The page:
You can read more about what is needed for entering Sweden with your dog at Jordbruksverkets webpage.

At Mattilsynets webpage you can read more about what is needed for entering Norway with your dog, visit them here.

Please note that Norway have different rules than Sweden and that you will have to see a veterinarian before crossing the border. Norway also have some forbidden breeds that is not allowed to bring into the country. At the moment that applies to the following breeds:
– Pit bull terrier
– American Staffordshire terrier
– Fila Brasileiro
– Toso Inu
– Dogo Argentino
– Ceskoslovenský vlciak

What type of accommodation is there?

The accommodation varies along the different sections, from simple cabins, hostels and private rentals to camp-sites in nature or hotels. We have compiled an accommodation list that you can view.

Are their grocery stores along the trail?
Yes, but in some places there’s a longer distance between shops, such as from Borgsjö-Bräcke and Duved-Verdal (four days of walking), so it’s important to plan ahead. On many of the sections there are restaurants and cafés where you can enjoy a moment’s break in your hiking.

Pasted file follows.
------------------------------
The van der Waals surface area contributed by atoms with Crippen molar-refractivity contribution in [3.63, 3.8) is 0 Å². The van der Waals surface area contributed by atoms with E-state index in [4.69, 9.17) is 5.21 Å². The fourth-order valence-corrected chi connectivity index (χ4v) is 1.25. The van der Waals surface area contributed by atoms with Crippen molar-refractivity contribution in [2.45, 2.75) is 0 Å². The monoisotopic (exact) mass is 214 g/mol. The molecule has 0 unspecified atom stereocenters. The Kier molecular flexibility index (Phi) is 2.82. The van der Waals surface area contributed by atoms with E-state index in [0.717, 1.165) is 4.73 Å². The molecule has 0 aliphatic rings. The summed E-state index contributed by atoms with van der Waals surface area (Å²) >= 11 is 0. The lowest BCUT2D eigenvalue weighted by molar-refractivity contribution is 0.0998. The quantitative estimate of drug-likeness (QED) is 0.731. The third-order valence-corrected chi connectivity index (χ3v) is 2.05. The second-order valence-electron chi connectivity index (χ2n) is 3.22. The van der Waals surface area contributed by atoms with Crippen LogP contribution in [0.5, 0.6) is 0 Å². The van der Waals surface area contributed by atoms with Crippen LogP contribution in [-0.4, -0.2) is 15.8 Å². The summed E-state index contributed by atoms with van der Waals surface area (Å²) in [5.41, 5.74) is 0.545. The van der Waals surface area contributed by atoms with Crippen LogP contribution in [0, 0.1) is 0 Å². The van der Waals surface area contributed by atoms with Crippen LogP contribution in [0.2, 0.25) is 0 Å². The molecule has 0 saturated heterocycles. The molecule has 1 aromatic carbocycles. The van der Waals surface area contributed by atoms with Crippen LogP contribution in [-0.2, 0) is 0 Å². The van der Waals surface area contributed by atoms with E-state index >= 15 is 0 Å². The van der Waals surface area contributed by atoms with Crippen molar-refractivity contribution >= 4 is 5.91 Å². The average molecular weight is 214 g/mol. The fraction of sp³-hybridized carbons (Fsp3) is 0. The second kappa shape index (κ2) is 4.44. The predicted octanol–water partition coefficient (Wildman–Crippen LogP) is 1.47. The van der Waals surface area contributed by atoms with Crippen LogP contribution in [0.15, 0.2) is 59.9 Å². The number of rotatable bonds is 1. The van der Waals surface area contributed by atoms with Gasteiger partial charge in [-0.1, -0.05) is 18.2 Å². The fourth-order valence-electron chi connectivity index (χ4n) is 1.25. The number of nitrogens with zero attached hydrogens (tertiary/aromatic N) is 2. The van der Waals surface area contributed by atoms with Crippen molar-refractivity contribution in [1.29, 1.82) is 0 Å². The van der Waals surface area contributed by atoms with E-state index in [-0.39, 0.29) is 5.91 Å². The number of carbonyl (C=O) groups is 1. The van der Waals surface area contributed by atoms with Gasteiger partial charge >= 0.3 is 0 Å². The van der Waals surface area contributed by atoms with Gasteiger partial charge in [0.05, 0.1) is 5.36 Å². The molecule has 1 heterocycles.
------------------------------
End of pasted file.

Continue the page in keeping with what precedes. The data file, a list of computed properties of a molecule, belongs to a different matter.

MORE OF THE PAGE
How do I pay?

In Sweden and Norway, it’s common to pay with credit cards such as Visa and Mastercard, this works in most shops. When it comes to accommodation, hotels and the larger facilities accept cards, but payment is mostly by cash or swish for private accommodation.

Are there any dangerous animals?

No, there are no animals that are dangerous for us humans along the trail. But remember to show respect for the animals you encounter.

Is it possible to drink the water from streams and lakes?

Yes, in most places. Please choose a waterway with running water, where the water isn’t standing still.

It is possible to horse-ride or cycle the trail?

Yes, either the entire trail or parts of it. You can see maps here for both horse-riding and cycling.

What should I bring with me on my trip?

A sleeping bag and/or bedding, a thermos/water bottle, a backpack, rain clothing, (warm) clothing, good hiking shoes (preferably waterproof), a first-aid kit and blister plasters, your passport. Also make sure that you are insured.

Is there any guidebook about the trail?